The annual UK inflation rate more than doubled in April, as a rise in energy and clothing costs drove prices higher.
The jump to 1.5% in April from 0.7% in March, means consumer prices are rising at their fastest rate since March 2020 at the outset of the pandemic.
The sharp increase largely reflected a jump in prices from low levels a year ago at the start of the pandemic, the Office for National Statistics said.
Higher oil prices also pushed up petrol prices, it added.
According to the ONS, inflation climbed as lockdown restrictions were eased and shops reopened on 12 April. The rise in clothing and footwear prices reversed an unusual fall in February.
Meanwhile, gas and electricity prices rose sharply after the default tariff cap was increased compared with a cut a year earlier.
Hannah Audino, economist at PwC, said she expected inflation to continue to rise as lockdown restrictions eased and the economy continued to reopen "allowing consumers to unleash some of their excess savings".
"Recent survey evidence suggests that the share of households who plan to spend some of their savings has increased in recent months, as the vaccine rollout boosts confidence," she added.
April's inflation rise had been predicted by economists, but there are concerns that soaring inflation this year as the global economy recovers from the pandemic could push central banks to raise interest rates.
What is inflation?
Inflation is the rate at which the prices for goods and services increase.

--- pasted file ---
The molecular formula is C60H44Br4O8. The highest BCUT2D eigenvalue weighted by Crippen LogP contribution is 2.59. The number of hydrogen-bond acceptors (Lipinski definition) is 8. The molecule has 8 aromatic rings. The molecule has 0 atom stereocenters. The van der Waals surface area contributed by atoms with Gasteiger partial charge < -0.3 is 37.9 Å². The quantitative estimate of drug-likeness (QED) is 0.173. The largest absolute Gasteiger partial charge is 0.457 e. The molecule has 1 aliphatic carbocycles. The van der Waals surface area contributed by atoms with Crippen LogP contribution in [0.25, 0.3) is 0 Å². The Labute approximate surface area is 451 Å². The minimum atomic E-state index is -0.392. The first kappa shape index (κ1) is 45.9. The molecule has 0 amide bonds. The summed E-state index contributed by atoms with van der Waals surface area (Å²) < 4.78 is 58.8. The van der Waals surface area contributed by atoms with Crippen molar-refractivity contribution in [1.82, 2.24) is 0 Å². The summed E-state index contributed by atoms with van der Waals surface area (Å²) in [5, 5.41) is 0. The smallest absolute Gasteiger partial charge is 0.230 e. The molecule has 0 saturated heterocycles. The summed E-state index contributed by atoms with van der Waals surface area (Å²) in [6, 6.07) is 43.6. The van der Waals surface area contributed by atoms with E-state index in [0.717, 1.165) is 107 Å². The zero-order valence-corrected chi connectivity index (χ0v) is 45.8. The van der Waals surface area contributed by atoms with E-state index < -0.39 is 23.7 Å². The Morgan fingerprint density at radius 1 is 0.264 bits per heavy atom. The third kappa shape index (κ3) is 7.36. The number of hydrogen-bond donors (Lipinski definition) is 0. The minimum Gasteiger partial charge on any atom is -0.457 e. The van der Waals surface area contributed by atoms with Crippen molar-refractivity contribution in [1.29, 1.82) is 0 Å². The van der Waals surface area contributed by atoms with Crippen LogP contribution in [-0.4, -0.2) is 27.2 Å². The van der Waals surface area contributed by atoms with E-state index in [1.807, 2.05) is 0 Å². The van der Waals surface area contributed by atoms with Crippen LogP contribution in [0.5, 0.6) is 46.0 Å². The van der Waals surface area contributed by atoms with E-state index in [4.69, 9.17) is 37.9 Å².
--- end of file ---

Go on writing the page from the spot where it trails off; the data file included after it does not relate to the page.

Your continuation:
It's one of the key measures of financial well-being because it affects what consumers can buy for their money. If there is inflation, money doesn't go as far.
It's expressed as a percentage increase or decrease in prices over time. For example, if the inflation rate for the cost of a litre of petrol is 2% a year, motorists need to spend 2% more at the pump than 12 months earlier.
And if wages don't keep up with inflation, purchasing power and the standard of living falls.
A little inflation, however, typically encourages people to buy products sooner and makes it easier for companies to put up wages. And both of those things boost economic growth.
That's why most countries' central banks have an inflation target of between 2% and 2.5%.
In the UK, the government has set the Bank of England an inflation target of 2%.
Earlier in May, fears about rising inflation in the US hit financial markets after consumer prices recorded their biggest annual jump since 2008.
High government spending on Covid support programmes, coupled with a build-up in consumer savings, have driven prices higher, says experts.
Liz Martins, senior economist at HSBC, said that it looked like UK inflation would go above the Bank of England's 2% target, although this was "not too much of a worry for the Bank".
"Their view is that they need to keep inflation sustainably around 2% two to three years out from now, so the short term overshoot won't worry them too much, if it does prove temporary - and that's where opinions really seem to diverge," she told the BBC.